IN SOME communities a convicted sex offender can expect to be ostracized. But if the offender is a former heavyweight boxing champion and the community is Harlem, he can look forward to a gala welcome-home celebration.
A so-called "welcoming committee" was formed to take part in a program at the Apollo Theater next Tuesday for the famous rapist, bully and longtime tormentor of women -- Mike Tyson. Among those listed as members of the committee were Rep. Charles Rangel; the former Manhattan borough president and chairman emeritus of Inner City Broadcasting, Percy Sutton; Assemblyman Al Vann; the singer Roberta Flack and the Rev. Al Sharpton.
"Harlem plans big Tyson welcome party," said the lead headline in the weekly Amsterdam News. "Stars, a parade, street festival for the champ."
The story quoted Sylvester Leaks, who was identified as the chairman of the committee, as saying, "If the initial response is any indication, the turnout will surpass anything ever accorded any sports figure in New York or the entire nation."
I don't know how many women Iron Mike Tyson has to molest before he is seen by the pillars of the Harlem community as a bad guy and an inappropriate model for children, but whatever the number he hasn't reached it yet. I don't know how many times he has to turn his raging misogyny loose before it becomes clear to one and all that his mere presence is an affront to women, but whatever that number is he hasn't reached it, either.
It hasn't been for lack of trying. Once, while receiving an honorary doctorate at Central State University in Ohio, the irrepressible Mike Tyson enthused, "I don't know what kind of a doctor I am, but watching all these beautiful sisters here, I'm debating whether I should be a gynecologist."
The writer and former boxer Jose Torres, in a biography of Mike Tyson, quoted him as saying that the best punch he ever threw was one that hit his former wife, Robin Givens. "She flew backward," said Tyson, "hitting every [expletive] wall in the apartment."
According to Mr. Torres, Mike Tyson also said, "You know something, I like to hurt women when I make love to them . . . I like to hear them scream with pain, to see them bleed . . . It gives me pleasure."
None of this was enough to turn off the pillars of the Harlem community. Nor was Mike Tyson's conviction for raping Desiree Washington enough. Nor were the endless complaints of women who said they were groped and fondled by Mike Tyson against their will.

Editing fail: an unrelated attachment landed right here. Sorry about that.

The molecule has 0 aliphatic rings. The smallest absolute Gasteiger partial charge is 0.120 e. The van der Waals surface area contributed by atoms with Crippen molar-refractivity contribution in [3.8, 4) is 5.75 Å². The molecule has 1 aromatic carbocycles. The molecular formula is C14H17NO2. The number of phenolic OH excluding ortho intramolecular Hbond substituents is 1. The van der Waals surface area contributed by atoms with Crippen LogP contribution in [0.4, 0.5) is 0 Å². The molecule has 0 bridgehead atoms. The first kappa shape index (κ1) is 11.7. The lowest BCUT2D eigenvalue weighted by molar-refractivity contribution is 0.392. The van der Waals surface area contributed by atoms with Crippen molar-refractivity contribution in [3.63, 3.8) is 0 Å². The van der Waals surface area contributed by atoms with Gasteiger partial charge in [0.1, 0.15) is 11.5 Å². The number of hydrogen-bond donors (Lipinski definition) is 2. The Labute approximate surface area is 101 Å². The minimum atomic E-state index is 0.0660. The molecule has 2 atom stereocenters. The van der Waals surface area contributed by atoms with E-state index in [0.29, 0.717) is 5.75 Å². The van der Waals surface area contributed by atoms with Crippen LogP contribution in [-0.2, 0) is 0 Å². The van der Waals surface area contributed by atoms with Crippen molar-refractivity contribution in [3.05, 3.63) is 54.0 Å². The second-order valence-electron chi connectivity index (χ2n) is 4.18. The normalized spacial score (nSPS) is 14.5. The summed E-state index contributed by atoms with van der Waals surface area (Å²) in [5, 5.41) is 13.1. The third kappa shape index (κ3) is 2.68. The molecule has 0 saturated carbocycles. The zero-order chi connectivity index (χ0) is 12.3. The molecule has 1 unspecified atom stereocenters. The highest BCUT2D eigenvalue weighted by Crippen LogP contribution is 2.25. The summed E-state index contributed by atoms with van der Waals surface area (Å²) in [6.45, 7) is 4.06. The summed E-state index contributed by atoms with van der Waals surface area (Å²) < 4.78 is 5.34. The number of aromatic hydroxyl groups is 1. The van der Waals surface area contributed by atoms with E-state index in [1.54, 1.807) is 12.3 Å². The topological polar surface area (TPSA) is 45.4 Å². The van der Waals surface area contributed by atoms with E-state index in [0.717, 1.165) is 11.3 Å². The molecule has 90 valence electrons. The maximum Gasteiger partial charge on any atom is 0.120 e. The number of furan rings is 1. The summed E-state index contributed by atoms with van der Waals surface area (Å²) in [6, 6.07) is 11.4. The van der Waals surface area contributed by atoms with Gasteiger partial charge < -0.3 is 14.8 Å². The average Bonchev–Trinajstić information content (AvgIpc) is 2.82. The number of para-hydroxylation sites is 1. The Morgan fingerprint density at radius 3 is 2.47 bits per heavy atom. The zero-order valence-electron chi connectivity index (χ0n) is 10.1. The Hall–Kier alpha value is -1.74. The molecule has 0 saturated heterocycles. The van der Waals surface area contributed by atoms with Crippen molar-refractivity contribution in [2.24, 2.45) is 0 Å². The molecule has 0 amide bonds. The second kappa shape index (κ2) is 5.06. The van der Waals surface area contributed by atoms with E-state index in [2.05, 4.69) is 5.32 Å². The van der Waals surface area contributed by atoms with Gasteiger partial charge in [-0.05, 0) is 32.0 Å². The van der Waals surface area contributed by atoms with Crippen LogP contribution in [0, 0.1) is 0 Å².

So the welcoming bash goes on as scheduled. Mr. Rangel, who has the most to lose from this unsavory association, said Thursday he did not realize he was part of a committee, although the complete list of committee members was published in the Amsterdam News. He said he had merely been asked by Mr. Sharpton to identify worthy charitable groups to whom Mike Tyson could give money. He said he opposed any "celebration" for a convicted felon.
Whoever knew what and when, this bash for a man who has a long history of abusive behavior should be shunned by anyone who believes women and girls have a right to respectful treatment.
"This sends absolutely the wrong message to everyone," said the writer Jill Nelson, who lives in Harlem. "The message to boys and girls is that abusing women is OK, that crime pays, and that bucks equal redemption -- that whatever you do, if you have enough money, you can buy your way out of it."
For black women in particular, any kind of celebration of Mike Tyson is an act of contempt. It gives comfort and support to the idea, expressed so frequently in the rap culture and acted out so tragically often in the real world -- that women are here primarily for two reasons: to serve men as vessels of pleasure and as objects to be brutalized.
Mr. Sharpton said Mike Tyson should be permitted to show that he is atoning for his sins. I agree. Let him do so quietly.
When the big shots of Harlem hold a gathering for Mike Tyson, they are putting an official face on the repulsive sentiment I heard so often from black teen-agers when Mike Tyson was on trial: "Oh, man, he ain't done nothin' wrong."
Bob Herbert is a New York Times columnist.